The chief law enforcement officer of the United States is the Attorney General.  He/she is charged with the investigations and prosecutions of Federal crimes. When there is corruption in the government, it is the Attorney General who is charged with ferreting out the corrupt and restoring integrity to the Federal government. 

But what if the Attorney General selectively seeks out crimes to investigate?  What if the Attorney General turns a blind eye to those crimes and scandals that will discredit his political interests?  What if the Attorney General himself is corrupt?

Our Founding Fathers crafted a form of government that was supposed to have power distributed across the three main branches of government.  They were wary of concentrating too much power in any single component of government.  The experience of living under an all powerful monarch certainly guided the Founding Fathers as they crafted the Constitution.  They installed checks and balances against the concentration of governmental power so as to steer America clear of any despot coming into total control of our government. 

But “time and tide” have eroded their vision.  The office of the Attorney General has become a political extension of the President, choosing what to investigate, what to prosecute, what documents to share with the Congress, and what to tell the American people.  Our history is replete with examples of Attorneys General who served then political agendas of their party to the exclusion of serving the law.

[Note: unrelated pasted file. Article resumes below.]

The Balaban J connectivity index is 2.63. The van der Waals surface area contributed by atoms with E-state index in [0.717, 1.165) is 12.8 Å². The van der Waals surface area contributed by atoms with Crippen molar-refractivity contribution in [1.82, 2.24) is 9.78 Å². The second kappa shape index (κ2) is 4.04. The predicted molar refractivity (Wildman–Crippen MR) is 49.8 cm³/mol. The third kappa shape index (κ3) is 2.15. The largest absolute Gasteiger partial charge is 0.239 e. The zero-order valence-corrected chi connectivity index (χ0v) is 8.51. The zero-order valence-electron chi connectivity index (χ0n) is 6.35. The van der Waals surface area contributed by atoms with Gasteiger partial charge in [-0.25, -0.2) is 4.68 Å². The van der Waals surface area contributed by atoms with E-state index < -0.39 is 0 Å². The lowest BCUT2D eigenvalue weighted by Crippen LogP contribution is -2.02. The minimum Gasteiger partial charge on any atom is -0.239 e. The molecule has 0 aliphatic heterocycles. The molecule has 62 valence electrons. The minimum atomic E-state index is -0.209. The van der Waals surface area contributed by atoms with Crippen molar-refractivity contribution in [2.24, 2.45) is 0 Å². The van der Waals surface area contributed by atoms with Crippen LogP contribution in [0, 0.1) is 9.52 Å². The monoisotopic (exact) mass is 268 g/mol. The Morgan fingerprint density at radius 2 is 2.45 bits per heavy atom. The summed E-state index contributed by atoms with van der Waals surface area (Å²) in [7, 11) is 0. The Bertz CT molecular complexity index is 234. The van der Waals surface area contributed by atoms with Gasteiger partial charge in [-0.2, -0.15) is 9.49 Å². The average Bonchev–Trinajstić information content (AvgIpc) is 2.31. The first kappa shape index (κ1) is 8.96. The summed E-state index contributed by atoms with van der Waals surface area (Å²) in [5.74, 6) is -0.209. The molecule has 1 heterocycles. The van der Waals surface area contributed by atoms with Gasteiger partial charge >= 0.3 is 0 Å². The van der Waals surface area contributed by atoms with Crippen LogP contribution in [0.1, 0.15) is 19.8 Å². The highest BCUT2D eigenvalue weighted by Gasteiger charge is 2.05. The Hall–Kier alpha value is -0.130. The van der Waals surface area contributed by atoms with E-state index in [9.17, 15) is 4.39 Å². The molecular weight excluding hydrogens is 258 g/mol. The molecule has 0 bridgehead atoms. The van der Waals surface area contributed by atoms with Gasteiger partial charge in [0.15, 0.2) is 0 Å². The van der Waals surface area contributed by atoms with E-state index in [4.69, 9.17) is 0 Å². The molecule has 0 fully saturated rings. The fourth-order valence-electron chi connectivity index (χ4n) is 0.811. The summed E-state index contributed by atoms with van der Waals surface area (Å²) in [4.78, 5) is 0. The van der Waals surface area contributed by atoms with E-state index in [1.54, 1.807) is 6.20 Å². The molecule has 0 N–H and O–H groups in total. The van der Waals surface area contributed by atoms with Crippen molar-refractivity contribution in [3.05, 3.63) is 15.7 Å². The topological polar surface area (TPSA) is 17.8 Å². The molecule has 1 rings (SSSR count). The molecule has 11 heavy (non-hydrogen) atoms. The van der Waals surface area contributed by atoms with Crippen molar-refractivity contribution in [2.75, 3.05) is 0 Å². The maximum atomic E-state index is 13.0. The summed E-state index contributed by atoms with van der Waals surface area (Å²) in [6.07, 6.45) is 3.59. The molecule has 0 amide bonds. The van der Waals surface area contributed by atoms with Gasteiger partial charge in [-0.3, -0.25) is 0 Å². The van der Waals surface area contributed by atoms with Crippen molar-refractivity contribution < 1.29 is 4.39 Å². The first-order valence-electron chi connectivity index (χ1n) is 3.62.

John Mitchell covered for Nixon.  Edward Bates was instrumental in Lincoln’s suspension of “habeas corpus”.  Francis Biddle succumbed to political pressure from FDR and enforced the Japanese internment camps of WWII.  There are more examples to be found.  The sad fact is that the chief law enforcement officer of the United States is often more of a “political pawn with a badge”.

We claim to be a nation of laws and we boast that we have “equal protection under the law”.  Does anyone really believe that anymore?  The recent IRS scandals have shown just how jaded the “equal protection” mantra has become.  There must be some better way to isolate the political agendas of the White House from the enforcement of our laws. 

So, what can be done?  Completely stripping the Executive Branch of its power to enforce laws can’t be the solution.  Even the most political of Attorneys General has had to function in good faith to enforce some laws.  The Courts cannot take on the responsibility of the Office of the Attorney General.  That would present too much of a conflict of interest for the judges.  And, certainly the Congress is no place for the law enforcement arm of government.

But allowing the contempt for the law to go unchecked is equally destructive to our Republic.  In today’s world, we can look to the impeachment process for a possible solution.  But impeachment is really no solution.  It has become a political paper tiger with absolutely no teeth. 

How about this?  Why don’t we Americans seek to amend the Constitution to include a requirement that the Attorney General must be reconfirmed each and every year?  Further, the Attorney General should be barred from acting in his office until he has been re-confirmed each year.  And, there can be no recess appointments to the Office of the Attorney General.  This all may sound a bit radical, but it could provide a constitutionally mandated forum for forcing some disclosure of the more politically driven agendas that seem to creep into the workings of the Office of the Attorney General. 

“Light” is a great disinfectant and a little constitutionally mandated “light” shining into the actions of the Attorney General just might bring pause to that office when they undertake politics over “blind enforcement of the law”.